AT BETHEL. New Year's day was celebrated Ly "Bethel" and Horeb chapels with a social tea and miscellaneous concert. Tea was given to the children, and later the adults partook of the good things provided. A miscellaneous meeting was afterwards enjoyed by the large assembly, and vocal and instrumental music was rendered by Miss Eunice Williams, Miss J. Williams, Miss Yeoman, Master Tudor Griffiths, Mr Alun Davies, and Mr Joseph Davies while Mr Lewis Hughes (Bryniau) recited. The accompanists were Miss M. E. Hughes, Miss Fanny Williams, and Mrs Yeoman. Mr Parry Williams gave selections on the gramophone. The chairman (Mr T. Pennant Williams) said they were met on an interesting day of the year—a day to make resolutions. Some would be kept, but the majority, he was afraid would be broken. Children when they left school thought they had completed their education, but that was only the foundation, and they should resolve to build up their education, with the help of their parents. Mr Peter Ellis proposed a vote of thanks to the chairman for presiding, and also for his kind donation, and to all who had taken part in the proceedings that evening,and the social in the afternoon. Mr John Thomas seconded, supported by the Hev E. Mostyn Jones. Mr Peter Ellis and Mr T. Williams, J.P., C.C., gave oranges to the children after tea. Mr T. H. Thomas, and Mr J. P. Williams, acted as secretary and treasurer respectively. Funerals completely furnished by WILLIAMS AND RICHARDS, Drapers, etc., Prestatyn.
To Singers and Reciters. THE TWELFTH ANNUAL TEST CUP CONCERT OF I-utill Welsh Congregational Church, Prestatyn, WILL JSK HELD 1M THH TOWN HALL, PRESTATYN, On Thursday, January 28th, 1909. Solo Competitions. I.-For the Best Rendering of any Solo. Prize, A Silver Cup. 2.—For the Best Rendering of any Solo, by Children under 1.1: years of age. Prize, A Silver Medal. Recitation Competitions. 3.—Recitation for those over 14 years of age. Own Choice (Welsh or English). Prize, A Silver Cup. 4.—Recitation for those under 14 years of nge. Own Choice (Welsh or English). Prize, A Silver Medal. Adjudicators: Music: PETER EDWARDS, Esq., Mus. Bac. (Pedr Alaw), Abergele. Recitations: Rev. T. 0. JONES, "Tryfan." Conductor: HUWCO PENMAEN. Accompanist: G. W. JONES, Esq., Prestatyn. The Competitors must provide copies for the Adjudicators and Accompanist. All Competitors in Solos and Recitations must send in their names and addresses, and title of their pieces, on or before January 21st, 1909, to the Secretary. Preliminary Test announced in Day Programme. Further particulars may be obtained from the Secretary, 0. T. JONES, Olive Villa. Prestatyn. Treasurer: E. TREVOR ROBERTS.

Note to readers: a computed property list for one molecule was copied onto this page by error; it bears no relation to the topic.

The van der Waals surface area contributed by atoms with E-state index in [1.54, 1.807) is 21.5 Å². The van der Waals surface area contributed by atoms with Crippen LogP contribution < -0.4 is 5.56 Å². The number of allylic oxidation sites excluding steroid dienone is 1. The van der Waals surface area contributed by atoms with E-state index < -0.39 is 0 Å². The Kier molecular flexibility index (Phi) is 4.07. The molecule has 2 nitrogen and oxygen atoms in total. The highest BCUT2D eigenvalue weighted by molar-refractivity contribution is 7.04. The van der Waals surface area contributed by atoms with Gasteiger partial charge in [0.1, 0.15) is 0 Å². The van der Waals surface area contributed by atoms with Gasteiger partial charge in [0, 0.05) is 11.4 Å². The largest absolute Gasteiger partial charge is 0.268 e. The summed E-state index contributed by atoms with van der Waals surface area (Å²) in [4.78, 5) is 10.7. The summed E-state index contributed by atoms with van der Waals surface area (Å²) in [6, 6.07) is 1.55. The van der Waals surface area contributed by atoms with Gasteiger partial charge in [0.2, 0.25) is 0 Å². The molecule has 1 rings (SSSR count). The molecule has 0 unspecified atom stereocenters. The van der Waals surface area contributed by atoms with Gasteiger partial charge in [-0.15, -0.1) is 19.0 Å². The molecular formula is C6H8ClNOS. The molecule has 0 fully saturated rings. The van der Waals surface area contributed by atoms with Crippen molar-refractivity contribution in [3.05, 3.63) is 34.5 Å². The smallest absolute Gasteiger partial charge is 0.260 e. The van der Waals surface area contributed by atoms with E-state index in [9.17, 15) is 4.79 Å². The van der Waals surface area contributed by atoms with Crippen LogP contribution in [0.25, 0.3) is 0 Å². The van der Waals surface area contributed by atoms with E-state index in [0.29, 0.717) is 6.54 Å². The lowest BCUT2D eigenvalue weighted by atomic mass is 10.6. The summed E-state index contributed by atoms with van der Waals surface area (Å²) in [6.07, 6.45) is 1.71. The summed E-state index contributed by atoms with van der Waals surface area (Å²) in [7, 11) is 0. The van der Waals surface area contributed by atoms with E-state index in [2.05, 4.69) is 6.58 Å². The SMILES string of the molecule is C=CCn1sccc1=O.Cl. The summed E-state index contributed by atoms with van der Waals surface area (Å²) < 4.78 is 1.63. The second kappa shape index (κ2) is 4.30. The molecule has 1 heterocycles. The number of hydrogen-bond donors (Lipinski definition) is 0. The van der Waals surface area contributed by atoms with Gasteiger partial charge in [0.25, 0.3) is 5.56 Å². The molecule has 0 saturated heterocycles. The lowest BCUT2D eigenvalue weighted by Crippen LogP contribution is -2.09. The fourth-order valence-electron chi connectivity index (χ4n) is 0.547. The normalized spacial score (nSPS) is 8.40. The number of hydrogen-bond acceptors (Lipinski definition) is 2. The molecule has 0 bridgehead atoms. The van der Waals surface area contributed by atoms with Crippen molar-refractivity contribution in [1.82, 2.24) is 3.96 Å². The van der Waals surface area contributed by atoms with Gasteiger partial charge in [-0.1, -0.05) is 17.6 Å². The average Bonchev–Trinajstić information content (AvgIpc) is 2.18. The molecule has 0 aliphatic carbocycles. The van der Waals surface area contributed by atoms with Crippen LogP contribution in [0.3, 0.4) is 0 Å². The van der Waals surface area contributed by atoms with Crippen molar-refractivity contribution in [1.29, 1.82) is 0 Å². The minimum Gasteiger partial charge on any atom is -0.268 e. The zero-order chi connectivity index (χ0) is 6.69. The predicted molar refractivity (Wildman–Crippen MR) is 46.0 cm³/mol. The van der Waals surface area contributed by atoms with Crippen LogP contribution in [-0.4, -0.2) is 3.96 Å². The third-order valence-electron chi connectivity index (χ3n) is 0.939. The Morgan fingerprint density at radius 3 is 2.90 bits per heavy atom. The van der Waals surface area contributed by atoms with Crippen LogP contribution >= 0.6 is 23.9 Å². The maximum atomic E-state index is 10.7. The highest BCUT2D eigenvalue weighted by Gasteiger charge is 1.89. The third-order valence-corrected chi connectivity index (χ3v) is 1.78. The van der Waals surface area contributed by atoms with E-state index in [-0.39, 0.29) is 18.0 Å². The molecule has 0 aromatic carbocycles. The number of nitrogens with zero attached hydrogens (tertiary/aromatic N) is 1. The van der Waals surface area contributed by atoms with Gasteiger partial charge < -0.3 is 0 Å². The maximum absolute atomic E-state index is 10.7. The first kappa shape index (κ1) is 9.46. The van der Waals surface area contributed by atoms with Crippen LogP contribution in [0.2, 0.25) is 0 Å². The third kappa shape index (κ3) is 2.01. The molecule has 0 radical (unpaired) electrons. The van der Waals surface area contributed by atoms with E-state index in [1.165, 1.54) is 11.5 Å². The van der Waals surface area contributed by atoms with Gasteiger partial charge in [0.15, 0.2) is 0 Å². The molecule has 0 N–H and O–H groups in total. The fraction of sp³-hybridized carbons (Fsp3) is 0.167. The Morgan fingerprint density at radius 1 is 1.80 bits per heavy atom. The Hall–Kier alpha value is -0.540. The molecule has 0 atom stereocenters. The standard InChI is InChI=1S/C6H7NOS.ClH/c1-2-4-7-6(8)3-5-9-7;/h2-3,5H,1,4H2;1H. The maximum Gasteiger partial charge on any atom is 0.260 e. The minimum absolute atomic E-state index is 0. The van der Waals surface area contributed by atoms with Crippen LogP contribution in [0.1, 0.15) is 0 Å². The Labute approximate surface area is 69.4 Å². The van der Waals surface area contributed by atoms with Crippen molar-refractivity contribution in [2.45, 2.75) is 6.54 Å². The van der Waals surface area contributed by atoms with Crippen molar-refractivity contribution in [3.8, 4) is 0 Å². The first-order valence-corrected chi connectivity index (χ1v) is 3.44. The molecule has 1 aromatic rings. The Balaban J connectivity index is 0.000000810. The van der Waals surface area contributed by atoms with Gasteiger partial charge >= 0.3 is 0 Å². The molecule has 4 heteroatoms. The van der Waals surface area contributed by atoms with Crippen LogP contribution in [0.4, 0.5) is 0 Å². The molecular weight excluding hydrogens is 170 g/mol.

THE RATEPAYERS HAVE THEIR SAY. A well-attended meeting of electors was held at the Town Hall on Monday, to approve or otherwise of the promotion of a bill in Parliament for the acquiring of the Gas Undertaking and other matters. Mr Thos. Hughes, J.P., presided, and he was supported on the platform by almost the whole of the Councillors, the Town Clerk, and the Surveyor. The chairman explained the object of the meeting, and spoke of the handsome profits made by other communities who had acquired gasworks of their own—profits which had been applied to the reduction of rates. He drew attention to the need of an increased water supply, locally as well as at Meliden and Dyserth, and mentioned the other matters, power to carry out which is being sought. He called upon the chairmen of the different committees to explain the clauses of the bill. A Roseate View. Mr Scott, as chairman of the Finance Committee, said that eleven years ago, when this district was formed, the assessed value was only £5,4<11 and to-day it is £ 10,000—a remarkable change The loans falling in during the past year amounted to £ 843, and the use made of this has been to reduce the rate by feixpence in the pound and to pay off about J6450 to the bank. After one more payment the latter will be cleared, said Mr Scott, and we shall be free to devote the whole of the £ 613 to the interest on the gas loan. Further than this, we may anti- cipate that the increased revenue in the next two years will come to £220, also available for gas expenditure, without counting any income from the Gasworks, although some will undoubtedly accrue. The loan debt of the Council has decreased from £25,284 in 1904 to £ 21,734 in 1908. Where the gas- works along the coast have been in the hands of the corporation they have invariably paid. Llandudno gasworks are making a profit of £ 1,800 and the price for gas is only 3/2. Rhyl gasworks pays well and relieves the rates to a considerable extent. At Conway the price of gas has fallen from 5/- to 3/6 since the Council took it over, while at St. Asaph it remains at 5/5 in the hands of a Company. It will be seen that the finances of the town are in a thoroughly sound con- dition and if this Bill passes we shall be in a good position to take the works over in 1910 I believe without any increase in the rates, while in few years there should be a reduc- tion in the rates. More Power to the Council! Mr Thos. Jones, J.P., chairman of the Road Committee, said there were many clauses in the proposed Bill which would make for the improvement of the town. He recapitu- lated some of the increased facilities in the government of the town which the new act would bring about. With regard to the present Gas concern digging up the streets at "I k71 0 inconvenient times, the Council now has no control. This would be remedied by the new act. Arrangements for town lighting would 11 a rl likewise be improved. An Important Point. Mr Henry Wright put the case for the Council from the point of view of Chairman of the Water Committee. During the nine years he had lived here, he affirmed, there had never been a proper supply of water all the year round. At times it had to be cut off from one part in order to supply another. As the place developed—which it was doing very rapidly—their own common-sense told them that it would be disastrous if the supply were not increased. It seemed a great shame they should lack for this commodity. If they went to the waterworks they would see near the entrance a mighty rush of water wending its way to the sea, and there was abundant proof that there was more water where the stream finished than where it emanated from the well. He defied anyone to say that all the water from the well was used. There was a plea that water was needed for the mills. Why, the mill ponds were all grown over with weeds. For a nominal figure an alteration could be made whereby the district could secure a plentiful supply of water. Whether they had the gas or not, water they must have. He could live longer without gas than without water (laughter). However, both were essential to the well-being of the place, which he described as "healthy, beautiful Prestatyn one of the prettiest places on the Welsh coast." Con- tinuing, Mr Wright said he was not disparaging Lady McLaren's agent," who was most inde- fatigable, and but for him the town would have had to buy the water years before. But if there was any advantage to be derived the ratepayers ought to have it (applause). He asked for their whole-hearted support in the purchasing of the gas and in securing an increased water supply. Providing for Posterity. Mr Inglefield spoke as Chairman of the Public Health Committee. He was glad to see some ladies present, especially as he understood they did not view this matter with favour. The prosperity of Prestatyn as a visiting resort depended on ladies, and it was the Council's duty to give them every facility. With regard to the purchase of the gas, he did not want to put too rosy a view on this question. They would not gain material advantage with regard to price. What they would gain would be extra facilities and as pure gas as it was possible to make. If the works were to continue to be privately owned, they might fare worse in the future, for Lady McLaren and Mr Linnell would not live for ever. The chief question asked was, Will it pay ? That depended on the happy co-operation of the ratepayers (applause). It was our duty to look to the future, and if the gas works were purchased now, generations to come would bless us. With regard to the water, it was absolutely necessary they should have an increased supply. It was not generally known that there had been a scarcity, but that was the case in July and August, with the result that the Council— and especially the chairman of the Water Committee—had had an anxious time. The clauses in the bill comprised improvements in the sanitary condition of the streets, and he was sure no one would object to that. Then it was suggested to lay two lines of drains instead of one. This would allow clean water from the roofs to run into the stream instead of having to be pumped as sewage. Then there were several other matters which concerned the public health, and as the health of a town was the life of a town, lie asked the meeting to give the Coun- cil every support in the position taken up. A Non-elector. Mr Gamlin, solicitor, Rhyl, here rose and said that previous to the meeting he had had an interview with the Chairman, to whom he had explained that he was acting on behalf of Mrs Rowley Conwy, with regard to the Marian stream. After a consultation with his colleagues, the Chairman had ruled that the present meeting was not the right place for him (Mr Gamlin) to make his explanation. But he put it to the audience, Was that fair to the electors ? It would have been better to hear what he had to say, for be would have confined himself solely to the water. If the chairman adhered to his previous ruling, he (Mr Gamlin) would request the press to disseminate his views to the rate- payers. The Chairman: This is a meeting of electors, and I must rule you out order. Mr Gamlin then withdrew. Mr J. E. Kelly here remarked that he bad no objection to the purchase of the gas if the works were taken further back. Mr E Sherlock took the same view. With the prevailing winds fumes were carried direct to High Street. He advocated that the works should be on the east side of the town. Mr Lloyd Ellis said that what they wanted was electricity, which was more up-to-date, and would do away with smells. He did not believe in buying a thing which was practi- cally dead. It was pointed out from the platform that electric light was impossible for a small town. The same remarks had been made years ago regarding gas dying out, whereas it was flourishing more than ever. Mr Garside asked several questions, one of which was whether if the Council intended spending an exceptional amount of money in connection with some of the new clauses, would the ratepayers have au opportuuity of saying something. This was replied to in the affirmative. In reply to another remark by Mr Garside, Mr Thos. Jones said it was not intended to lay a double line of sewers, except where thought necessary. Mr Joseph Williams (auctioneer), who was for many years manager for the Rhyl Gas Company, strongly advocated the Prestatyn Council securing the local works. He shewed by figures what an enormous amount Rbyl had had to pay through delaying the purchase. Now was the time to purchase, and the administration of the gas and water could go together, as the extra cost would only amount to a few pounds extra per annum, for prac- tically the same officials could work botb (applause). Not a Plunge. Mr Bauks then moved a resolution that the action of the Council be approved. He wished to say that it was not a plunge nor an aggression, and in explaining the position of the Council, he said that the owner of the gasworks was asking for powers to increase the capital, and when asked to sell privately to the Council had refused to do so. Therefore this seemed the most opportune moment for Council to promote a bill, as other things could be included at the same time, and thus save expense. It was not contemplated to put all the clauses into operation now, but the town was growing, and they would want all these things in the future. The Water Bill of 1901 was a good stroke of business, he considered, although it had cost a lot of money. Its fault was that it was not suffici- ently comprehensive. But the present Council was not to blame for that. It had not been foreseen that the population would grow at such a rapid rate. o In reply to Mr Lloyd Ellis, Mr Banks said the water had cost £ 18,000. Continuing, he pointed out that a year ago it had paid for itself. Many difficulties had had to be over- come, yet to-day it was a paying concern. With regard to the gas, he had no personal feeling in the matter, he said. when he asserted that the gas was dirty and its illumi- nating power poor. It took three lights where in reality one should be sufficient. He had taken fittings down in his own house after three weeks' use and found them covered with soot. He had now put them in a glass case (laughter). They were not a plunging Council. In fact they had gone into°the t)